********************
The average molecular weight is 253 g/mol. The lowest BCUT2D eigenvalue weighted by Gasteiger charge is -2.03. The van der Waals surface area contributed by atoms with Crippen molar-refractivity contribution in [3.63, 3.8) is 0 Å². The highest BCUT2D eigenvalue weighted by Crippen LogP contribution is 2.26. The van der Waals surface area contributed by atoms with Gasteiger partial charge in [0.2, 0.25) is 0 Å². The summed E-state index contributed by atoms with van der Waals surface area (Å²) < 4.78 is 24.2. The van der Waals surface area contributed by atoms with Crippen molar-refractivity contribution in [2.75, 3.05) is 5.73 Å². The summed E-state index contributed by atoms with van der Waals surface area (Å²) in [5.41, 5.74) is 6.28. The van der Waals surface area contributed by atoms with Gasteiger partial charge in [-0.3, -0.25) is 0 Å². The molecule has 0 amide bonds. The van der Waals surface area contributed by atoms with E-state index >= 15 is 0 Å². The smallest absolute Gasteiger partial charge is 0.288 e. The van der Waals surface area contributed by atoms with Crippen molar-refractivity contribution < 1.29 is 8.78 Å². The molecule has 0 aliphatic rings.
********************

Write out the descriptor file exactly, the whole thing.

The average molecular weight is 253 g/mol. The lowest BCUT2D eigenvalue weighted by Gasteiger charge is -2.03. The van der Waals surface area contributed by atoms with Crippen molar-refractivity contribution in [3.63, 3.8) is 0 Å². The highest BCUT2D eigenvalue weighted by Crippen LogP contribution is 2.26. The van der Waals surface area contributed by atoms with Gasteiger partial charge in [0.2, 0.25) is 0 Å². The summed E-state index contributed by atoms with van der Waals surface area (Å²) < 4.78 is 24.2. The van der Waals surface area contributed by atoms with Crippen molar-refractivity contribution in [2.75, 3.05) is 5.73 Å². The summed E-state index contributed by atoms with van der Waals surface area (Å²) in [5.41, 5.74) is 6.28. The van der Waals surface area contributed by atoms with Gasteiger partial charge in [-0.3, -0.25) is 0 Å². The molecule has 0 amide bonds. The van der Waals surface area contributed by atoms with E-state index >= 15 is 0 Å². The smallest absolute Gasteiger partial charge is 0.288 e. The van der Waals surface area contributed by atoms with Crippen molar-refractivity contribution < 1.29 is 8.78 Å². The molecule has 0 aliphatic rings.